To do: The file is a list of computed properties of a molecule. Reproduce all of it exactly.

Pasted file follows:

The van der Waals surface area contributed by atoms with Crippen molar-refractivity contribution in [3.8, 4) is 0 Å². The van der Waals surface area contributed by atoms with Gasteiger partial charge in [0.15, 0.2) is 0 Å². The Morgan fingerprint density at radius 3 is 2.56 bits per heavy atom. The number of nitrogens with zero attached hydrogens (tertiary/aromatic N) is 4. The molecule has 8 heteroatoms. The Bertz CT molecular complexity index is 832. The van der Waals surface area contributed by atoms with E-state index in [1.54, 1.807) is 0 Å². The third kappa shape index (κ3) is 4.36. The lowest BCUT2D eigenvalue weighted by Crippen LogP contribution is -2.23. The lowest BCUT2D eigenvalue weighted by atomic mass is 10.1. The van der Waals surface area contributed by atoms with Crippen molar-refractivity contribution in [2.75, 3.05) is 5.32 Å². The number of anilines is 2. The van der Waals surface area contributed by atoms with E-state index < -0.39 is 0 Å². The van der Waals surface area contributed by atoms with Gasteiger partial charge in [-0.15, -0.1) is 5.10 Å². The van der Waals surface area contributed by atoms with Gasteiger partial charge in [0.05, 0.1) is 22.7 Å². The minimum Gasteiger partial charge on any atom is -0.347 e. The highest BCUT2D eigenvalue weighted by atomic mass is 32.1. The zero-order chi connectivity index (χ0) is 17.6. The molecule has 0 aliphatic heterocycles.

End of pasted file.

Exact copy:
The van der Waals surface area contributed by atoms with Crippen molar-refractivity contribution in [3.8, 4) is 0 Å². The van der Waals surface area contributed by atoms with Gasteiger partial charge in [0.15, 0.2) is 0 Å². The Morgan fingerprint density at radius 3 is 2.56 bits per heavy atom. The number of nitrogens with zero attached hydrogens (tertiary/aromatic N) is 4. The molecule has 8 heteroatoms. The Bertz CT molecular complexity index is 832. The van der Waals surface area contributed by atoms with E-state index in [1.54, 1.807) is 0 Å². The third kappa shape index (κ3) is 4.36. The lowest BCUT2D eigenvalue weighted by Crippen LogP contribution is -2.23. The lowest BCUT2D eigenvalue weighted by atomic mass is 10.1. The van der Waals surface area contributed by atoms with Crippen molar-refractivity contribution in [2.75, 3.05) is 5.32 Å². The number of anilines is 2. The van der Waals surface area contributed by atoms with E-state index < -0.39 is 0 Å². The van der Waals surface area contributed by atoms with Gasteiger partial charge in [-0.15, -0.1) is 5.10 Å². The van der Waals surface area contributed by atoms with Gasteiger partial charge in [0.05, 0.1) is 22.7 Å². The minimum Gasteiger partial charge on any atom is -0.347 e. The highest BCUT2D eigenvalue weighted by atomic mass is 32.1. The zero-order chi connectivity index (χ0) is 17.6. The molecule has 0 aliphatic heterocycles.